June 13, 2017


Initial Target
Storm Intercepts
Aberdeen, SD
North Platte, NE 8:00 AM 6/13/2017
Mitchell, SD 10:30 PM 6/13/2017
Zell, SD
60 mph
Tornado, Wall Cloud, RFD Gust Front


Targeted dryline warm front triple point near Aberdeen, SD for afternoon tornadic supercells. Intercepted HP supercell near Rockham, SD noting rain wrapped cone tornado. Tracked east noting photogenic rope tornado before storm gusted out. Cored in severe line before calling chase and heading to Mitchell for the night.

Crew and Equipment

Chase partners: Jennifer Brindley Ubl, Anton Seimon. Equipment: Brindley's Nikon D3S, Anton's GoPro Hero 4.




Team Turtle's forecast discussion:

Let's be wheels up at 8 am with an Aberdeen, SD preliminary target/base camp. Expect dryline to initiate by late afternoon and semi discrete storms tracking toward the warm front draped south of I-94 east southeast into western MN.

Evening model guidance suggests a rich plume of upper 60's lower 70's dews advecting northward along the MO River into the eastern Dakotas. A warm front pushing north toward I-94 in eastern ND and a dryline draped SSW across eastern SD into central NE with Mid to lower 60's dews along the dryline to the south. Given more robust moisture to the north, ample backing of winds along the surface low in northern SD and along the warm front, and midlevel flow of 50 knot southwesterlies, I'd expect the dryline to light up by late afternoon, storms to organize in a strongly destabilized warm sector and hopefully produce for us this evening as they approach the warm front where surface winds back and SRH is quite pronounced.

Further south. Mean flow paralleling the dryline suggests storm coverage and mode might be an issue. We've also got some high T/Td spreads with surface temps in the low 90s forecast and dews in the low to mid 60s. CAM guidance suggests the dryline erupting in a rather solid squall. Timing is a little off on the midlevel speed max down there.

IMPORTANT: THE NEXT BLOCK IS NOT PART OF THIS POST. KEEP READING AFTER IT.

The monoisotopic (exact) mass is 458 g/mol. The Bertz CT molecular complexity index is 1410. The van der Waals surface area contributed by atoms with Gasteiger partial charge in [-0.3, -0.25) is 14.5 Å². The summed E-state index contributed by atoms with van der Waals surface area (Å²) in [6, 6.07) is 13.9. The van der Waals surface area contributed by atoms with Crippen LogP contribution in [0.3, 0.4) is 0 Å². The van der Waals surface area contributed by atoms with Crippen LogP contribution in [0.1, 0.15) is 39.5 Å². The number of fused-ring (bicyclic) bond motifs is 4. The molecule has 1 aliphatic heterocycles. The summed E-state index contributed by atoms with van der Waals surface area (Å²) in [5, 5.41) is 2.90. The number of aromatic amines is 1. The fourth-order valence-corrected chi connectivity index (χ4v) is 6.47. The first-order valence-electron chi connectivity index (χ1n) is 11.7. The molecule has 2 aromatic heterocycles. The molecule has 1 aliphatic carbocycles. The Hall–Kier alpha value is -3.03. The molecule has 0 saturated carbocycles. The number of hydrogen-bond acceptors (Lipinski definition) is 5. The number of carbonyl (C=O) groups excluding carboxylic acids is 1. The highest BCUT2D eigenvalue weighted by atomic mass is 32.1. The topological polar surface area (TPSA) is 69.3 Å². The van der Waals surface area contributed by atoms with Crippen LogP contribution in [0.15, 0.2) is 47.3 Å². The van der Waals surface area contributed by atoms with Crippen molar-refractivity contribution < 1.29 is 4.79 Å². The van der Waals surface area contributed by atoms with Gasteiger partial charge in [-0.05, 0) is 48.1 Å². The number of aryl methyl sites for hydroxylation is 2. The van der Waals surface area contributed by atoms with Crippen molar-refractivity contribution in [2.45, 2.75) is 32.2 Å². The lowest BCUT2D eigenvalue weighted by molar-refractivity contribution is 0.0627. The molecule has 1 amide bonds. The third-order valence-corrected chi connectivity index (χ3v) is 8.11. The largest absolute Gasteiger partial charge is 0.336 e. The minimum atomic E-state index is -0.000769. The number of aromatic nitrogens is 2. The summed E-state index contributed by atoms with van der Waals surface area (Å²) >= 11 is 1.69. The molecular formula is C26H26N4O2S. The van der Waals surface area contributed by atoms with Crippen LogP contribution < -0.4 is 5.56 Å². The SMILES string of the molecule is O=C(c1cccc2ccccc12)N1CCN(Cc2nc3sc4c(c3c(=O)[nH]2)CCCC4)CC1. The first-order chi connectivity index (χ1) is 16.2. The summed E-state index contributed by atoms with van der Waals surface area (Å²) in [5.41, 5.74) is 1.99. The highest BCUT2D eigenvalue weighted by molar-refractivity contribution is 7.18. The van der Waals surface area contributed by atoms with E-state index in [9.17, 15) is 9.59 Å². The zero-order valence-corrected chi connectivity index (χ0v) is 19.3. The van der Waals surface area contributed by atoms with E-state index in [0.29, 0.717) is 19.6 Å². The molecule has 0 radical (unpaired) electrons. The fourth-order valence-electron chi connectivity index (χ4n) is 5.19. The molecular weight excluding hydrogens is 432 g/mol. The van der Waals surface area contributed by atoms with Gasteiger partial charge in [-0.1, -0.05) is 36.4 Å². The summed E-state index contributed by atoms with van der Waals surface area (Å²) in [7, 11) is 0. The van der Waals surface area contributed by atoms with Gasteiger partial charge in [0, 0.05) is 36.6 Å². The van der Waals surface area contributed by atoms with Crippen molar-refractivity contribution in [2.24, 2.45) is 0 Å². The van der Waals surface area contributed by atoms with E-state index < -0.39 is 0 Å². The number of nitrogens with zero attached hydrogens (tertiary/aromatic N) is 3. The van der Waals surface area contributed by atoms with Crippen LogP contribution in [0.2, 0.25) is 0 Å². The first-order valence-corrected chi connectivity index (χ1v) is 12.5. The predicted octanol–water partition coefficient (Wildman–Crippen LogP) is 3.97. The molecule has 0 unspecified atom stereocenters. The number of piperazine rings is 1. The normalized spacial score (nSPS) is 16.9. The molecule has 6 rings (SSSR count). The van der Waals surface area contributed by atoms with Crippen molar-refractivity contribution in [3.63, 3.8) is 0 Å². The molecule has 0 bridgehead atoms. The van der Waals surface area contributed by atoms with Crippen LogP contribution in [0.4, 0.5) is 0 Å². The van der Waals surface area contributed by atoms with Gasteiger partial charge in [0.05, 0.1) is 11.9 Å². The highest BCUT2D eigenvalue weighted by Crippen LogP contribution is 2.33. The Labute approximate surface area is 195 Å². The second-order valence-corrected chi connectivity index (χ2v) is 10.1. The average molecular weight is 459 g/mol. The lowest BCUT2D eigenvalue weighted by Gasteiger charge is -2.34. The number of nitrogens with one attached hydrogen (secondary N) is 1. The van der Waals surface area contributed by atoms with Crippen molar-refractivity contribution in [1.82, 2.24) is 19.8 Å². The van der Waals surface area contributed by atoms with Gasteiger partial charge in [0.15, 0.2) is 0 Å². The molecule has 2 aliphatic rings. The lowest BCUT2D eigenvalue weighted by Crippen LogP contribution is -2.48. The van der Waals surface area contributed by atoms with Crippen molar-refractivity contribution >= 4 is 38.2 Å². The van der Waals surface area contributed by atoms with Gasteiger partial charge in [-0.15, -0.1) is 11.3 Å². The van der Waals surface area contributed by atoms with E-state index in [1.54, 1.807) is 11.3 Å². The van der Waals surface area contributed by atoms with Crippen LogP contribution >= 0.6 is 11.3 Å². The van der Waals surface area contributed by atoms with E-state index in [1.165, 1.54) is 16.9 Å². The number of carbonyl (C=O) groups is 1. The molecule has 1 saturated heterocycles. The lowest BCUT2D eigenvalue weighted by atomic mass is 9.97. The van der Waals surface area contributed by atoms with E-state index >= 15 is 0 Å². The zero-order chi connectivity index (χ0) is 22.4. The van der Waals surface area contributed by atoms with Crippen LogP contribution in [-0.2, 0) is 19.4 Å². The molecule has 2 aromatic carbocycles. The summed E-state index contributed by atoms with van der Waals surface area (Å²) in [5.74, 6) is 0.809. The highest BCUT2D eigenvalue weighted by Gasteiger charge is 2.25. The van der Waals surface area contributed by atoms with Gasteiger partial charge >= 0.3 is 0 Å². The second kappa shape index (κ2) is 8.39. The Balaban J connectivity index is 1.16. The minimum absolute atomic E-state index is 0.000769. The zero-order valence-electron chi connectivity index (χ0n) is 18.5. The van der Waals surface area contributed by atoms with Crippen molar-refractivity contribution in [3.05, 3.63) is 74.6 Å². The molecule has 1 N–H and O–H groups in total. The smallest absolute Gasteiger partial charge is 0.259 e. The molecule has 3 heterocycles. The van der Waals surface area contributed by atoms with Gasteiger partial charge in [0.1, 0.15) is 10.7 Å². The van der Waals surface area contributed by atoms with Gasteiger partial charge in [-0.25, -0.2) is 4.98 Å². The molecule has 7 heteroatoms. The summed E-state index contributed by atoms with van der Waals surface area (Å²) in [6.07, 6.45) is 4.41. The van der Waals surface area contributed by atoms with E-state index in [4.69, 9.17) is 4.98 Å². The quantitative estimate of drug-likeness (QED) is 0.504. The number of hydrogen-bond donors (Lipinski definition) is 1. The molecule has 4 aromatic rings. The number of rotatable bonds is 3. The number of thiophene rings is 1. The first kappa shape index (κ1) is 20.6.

For tornadoes, the north end of this setup sounds like the much stronger target. Lets make for Aberdeen. We can adjust from there if we need to run up to Jamestown, ND or east on highway 12 toward 29. Beautiful gridded chase terrain up there too provided it's not flooded, but I haven't heard of any up there. If we can get there by 20z or so. We should have time to adjust. So departure at 13z, 7 hours-ish to get up there with a stop or two for fuel, and then an hour or two to adjust as needed for a 22z-01z chase."

Wall Cloud
1 miles S of Rockham, SD
4:18 PM
We plodded our way north up highway 83 through Valentine, NE to Murdo, SD then through Pierre, cutting east toward Faulkton, and Mellette, which is just south of Aberdeen. We arrived in Mellette with just enough time to refuel before the dry line to our southwest exploded with rapidly organizing supercells. We raced south and then west to Rockham for the intercept. A tornado warning was issued before we arrived. We got right in the notch to see a large wall cloud and long tail cloud extending out from a green rear flanking core. It was a beastly, menacing storm, but I was a bit dismayed to see it already in a high precipitation state immediately upon our arrival. That’s one of the downsides of chasing the warm front with rich boundary layer moisture: an HP storm mode is often favored.

FFD Gust Front
15 miles W of Redfield, SD
4:21 PM
A huge shelfy forward flank gust front extended from south to north just to our west and was closing in fast. It was super dramatic, tinged in green, but it would keep us on our toes avoiding severe weather in the menacing core.

RFD Gust Front
15 miles W of Redfield, SD
4:21 PM
We were most interested where this long lowered line of cloud intersected the large, circular rear flank gust front to our south. That’s where our chances would be best for spotting a tornado if it wasn’t buried in the core. We did not sight one before the core forced us to start moving east, however.